You use both Ian Christe’s Sound of the Beast: The Headbanging History of Heavy Metal and Albert Mudrian’s Choosing Death: The improbable history of death metal and grindcore (in addition to about a dozen other books!). What do you like about each of these books? Why do you use both (what does each lack)?

Ian’s book is the main text for the class, and I use it because it is engaging and well-written, hits most of the highlights required for a thorough understanding of the music, and frankly, because it is also inexpensive (the average cost of a semester’s load of books these days is over $500!). I then supplement with book chapters, scholarly articles, films, web sites, or anything else I can find. The point is to give the students a holistic view of the genre, not just one person’s perspective. Actually, part of the fun is finding the points of disagreement among several authors and debating those issues in class.

Apparently, you assign your students listening for each class period. How many songs do you assign them, and how do you select these songs? Can you show us an example playlist?

Roughly every other week, I assign a playlist of 15-20 songs (sometimes less than that). The makeup of the playlist is directly related to the era(s) we are studying and the philosophical issues we are debating. So, we might have a few thrash songs, a few early black metal songs, a few hair metal songs, and, if we are discussing gender, a few examples of misogyny in metal or a few tunes by all-female bands or bands with female lead singers. I also give my infamous “riff quiz” at the beginning of the semester, a drop-the-needle test of students’ knowledge of 30 classic metal guitar riffs.

    THRASH

  • “Peace Sells…But Who’s Buying?” Megadeth (1986 from Peace Sells…But Who’s Buying?)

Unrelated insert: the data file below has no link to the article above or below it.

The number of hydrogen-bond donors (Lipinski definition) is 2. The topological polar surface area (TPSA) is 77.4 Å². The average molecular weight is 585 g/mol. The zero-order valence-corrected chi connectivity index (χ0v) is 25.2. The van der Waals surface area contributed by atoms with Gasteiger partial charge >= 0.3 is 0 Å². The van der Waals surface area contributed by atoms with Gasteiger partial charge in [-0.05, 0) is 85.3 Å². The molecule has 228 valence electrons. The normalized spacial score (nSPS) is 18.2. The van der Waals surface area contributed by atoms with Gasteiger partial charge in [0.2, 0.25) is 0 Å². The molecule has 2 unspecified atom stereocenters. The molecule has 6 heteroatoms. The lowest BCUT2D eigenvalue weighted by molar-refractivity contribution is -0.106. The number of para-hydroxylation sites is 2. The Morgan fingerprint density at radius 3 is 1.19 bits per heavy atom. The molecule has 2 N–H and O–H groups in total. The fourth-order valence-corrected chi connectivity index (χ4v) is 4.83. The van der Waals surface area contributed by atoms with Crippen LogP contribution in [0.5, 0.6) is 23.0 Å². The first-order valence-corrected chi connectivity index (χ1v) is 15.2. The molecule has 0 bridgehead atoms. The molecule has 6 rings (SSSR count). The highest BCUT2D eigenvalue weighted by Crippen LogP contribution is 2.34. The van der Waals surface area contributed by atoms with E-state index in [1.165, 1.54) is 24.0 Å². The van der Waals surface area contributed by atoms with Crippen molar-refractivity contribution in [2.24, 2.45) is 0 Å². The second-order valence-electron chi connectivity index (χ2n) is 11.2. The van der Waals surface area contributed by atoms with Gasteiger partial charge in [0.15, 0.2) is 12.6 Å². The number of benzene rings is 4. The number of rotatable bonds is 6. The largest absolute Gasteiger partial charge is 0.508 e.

• “I Am The Law” Anthrax (1987 from Among The Living)
  • “Raining Blood” Slayer (1986 from Reign in Blood)
  • “Creeping Death” Metallica (1984 from Ride the Lightning)
  • DEATH METAL

  • “Infernal Death” Death (1987 from Scream Bloody Gore)
  • “Hammer Smashed Face” Cannibal Corpse (1992 from Tomb of the Mutilated)
  • CHRISTIAN METAL

  • “Calling on You” Stryper (1986 from To Hell With The Devil)
  • “Live to Die” Bride (1988 from Live to Die)
  • EXAMPLES FROM THE “FILTHY FIFTEEN”

  • “Eat Me Alive” Judas Priest (1984 from Defenders of the Faith)
  • “Into the Coven” Mercyful Fate (1983 from Melissa)
  • “Animal (Fuck Like A Beast)” W.A.S.P. (1984 from W.A.S.P.)
  • WOMEN/AFRICAN-AMERICANS

  • “Spit” Kittie (1999 from Spit)
  • “Blood Pigs” Otep (2002 from Sevas Tra)
  • “Night of the Living Death” Black Death (1984 from Black Death)
  • “Black Veil” Straight Line Stitch (2008 from When Skies Wash Ashore)

I interviewed Martin Jacobsen, who teaches a class at West Texas A&M University about metal lyrics and their significance as literature. Do you analyze metal lyrics, or do you view them as secondary to the music itself (guitars, bass, drums, vocal rhythms/textures)? If you do analyze lyrics, how do you do it?

Metal lyrics are incredibly interesting and certainly qualify as a form of literature, in my opinion. We do a bit of lyrical analysis in class, and we could probably do more. I certainly don’t view the lyrics as secondary; I’m just more adept at discussing the tonal and rhythmic materials of a song because my background and training is in music. Students in my class who find themselves drawn to the lyrical aspect of the genre often engage in lyrical analysis as a large-scale final project.

Do you think metal lyrics are metaphorical to the political/social/economic/cultural (PSEC) factors you mentioned in the syllabus?

Yes and no. While metaphor and symbolism are certainly at home in the metal lyricist’s toolbox, so too are honesty and bluntness. One of the refreshing elements of certain metal lyricists is their ability to cut through the typical songwriting blather and get to the truth. Bands like Slayer may, at times, court controversy, but they speak what is on their mind in ways that U2 and Bob Dylan never could and never will.

If heavy metal has a message, or some contribution to the history of art, what do you suppose it is? Can it be handily summarized, or is it a messy categorization, like the list of attributes of Romantic poetry that ends up being more of a laundry list than a central topic statement or mandate?